pushing for it: ‘The UN will be able to return to Iraq only when its security
is guaranteed, and security can only come from a multinational force.”
"Italy’s Expectations And UN’s Doubts"
Franco Venturini noted in centrist, top-circulation Corriere
della Sera (4/20):
“While Zapatero’s decision appears rash, his arguments shouldn’t be
underestimated. There are no
preconditions, as it has been explained in Madrid, leading to a UN resolution,
which would be able to ‘actually’ transfer to the UN, both the political and
military supervision of Iraq as of July 1.
If confirmed, this prediction will be important for everybody,
especially for those countries, like Italy, which have their military forces
deployed in Iraq. The option for a
‘process’ focused on the UN...was previously fully shared by Americans and
Europeans.... The problem is that...it
appears ever clearer that there are two UN resolutions. A plan, called for by Zapatero, supported by
Italy’s Olive Tree, as well as by Germany, Russia and...France; and a second
plan, established by the U.S. and supported....by Great Britain, Italy and most
of the recent Eastern European countries, includes a stronger UN role, but it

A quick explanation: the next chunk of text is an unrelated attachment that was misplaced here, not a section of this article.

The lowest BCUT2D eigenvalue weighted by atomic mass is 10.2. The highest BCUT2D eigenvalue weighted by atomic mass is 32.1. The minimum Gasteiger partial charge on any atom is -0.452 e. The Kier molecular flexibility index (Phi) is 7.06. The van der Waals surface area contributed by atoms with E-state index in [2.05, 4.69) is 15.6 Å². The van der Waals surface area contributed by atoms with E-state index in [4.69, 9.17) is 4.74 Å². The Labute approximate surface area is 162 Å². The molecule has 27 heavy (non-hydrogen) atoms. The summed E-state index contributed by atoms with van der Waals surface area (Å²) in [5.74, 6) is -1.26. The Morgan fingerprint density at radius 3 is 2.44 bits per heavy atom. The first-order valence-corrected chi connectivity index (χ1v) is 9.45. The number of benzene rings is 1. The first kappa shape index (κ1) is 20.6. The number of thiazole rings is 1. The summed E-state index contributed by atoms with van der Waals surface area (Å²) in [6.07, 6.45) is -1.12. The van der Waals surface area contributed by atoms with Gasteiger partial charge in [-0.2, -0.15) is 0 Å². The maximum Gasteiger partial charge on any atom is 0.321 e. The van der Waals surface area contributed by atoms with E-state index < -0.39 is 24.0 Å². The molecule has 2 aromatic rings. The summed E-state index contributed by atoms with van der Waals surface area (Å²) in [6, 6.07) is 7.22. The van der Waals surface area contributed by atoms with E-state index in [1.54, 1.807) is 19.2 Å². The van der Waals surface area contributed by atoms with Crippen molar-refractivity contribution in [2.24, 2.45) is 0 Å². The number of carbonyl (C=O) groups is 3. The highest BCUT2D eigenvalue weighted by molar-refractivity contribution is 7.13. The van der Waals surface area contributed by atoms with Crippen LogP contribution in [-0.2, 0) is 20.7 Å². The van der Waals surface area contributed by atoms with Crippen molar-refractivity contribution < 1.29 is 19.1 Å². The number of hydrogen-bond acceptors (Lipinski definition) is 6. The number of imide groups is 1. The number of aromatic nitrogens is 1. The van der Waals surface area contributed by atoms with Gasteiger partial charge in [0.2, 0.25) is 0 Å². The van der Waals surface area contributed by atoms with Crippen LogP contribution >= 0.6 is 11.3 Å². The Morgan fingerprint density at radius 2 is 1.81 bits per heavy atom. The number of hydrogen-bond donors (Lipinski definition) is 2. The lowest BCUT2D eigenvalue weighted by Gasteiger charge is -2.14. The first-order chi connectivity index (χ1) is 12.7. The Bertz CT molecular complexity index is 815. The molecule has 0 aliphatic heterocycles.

also...rules out any possibility that U.S. military forces would be under UN
supervision.... The Italian government
approach is based on the following points: no withdrawal...and ‘the peace
mission’ continues, an ever-stronger relationship...with the U.S., support for
an Iraqi transition and a UN resolution....
However, a confrontation between those two plans for a UN resolution and
some UN reservation might create a clash between reality and intention.”
"A Unilateral Mistake"
Sergio Romano opined in centrist, top-circulation Corriere
della Sera (4/19): “If for one
minute we try to look at things from the perspective of the new Spanish
government, its decision to withdraw its troops without waiting for the June 30
deadline is not surprising.... The new
premier doesn’t believe that the Americans will be able to gain control of the
situation in two months’ time and doesn’t feel that the new government will
have credibility. Certainly, it should
have waited for the new UN resolution permitting the organization to return to
Iraq, before making its decision.... But
there are other things that Spain should have considered. The fact that Spanish voters did away with
Aznar does not exempt Zapatero from remembering that the decision to go into
Iraq was made in a tri-party meeting in the Azores.... By making this hasty move, Zapatero has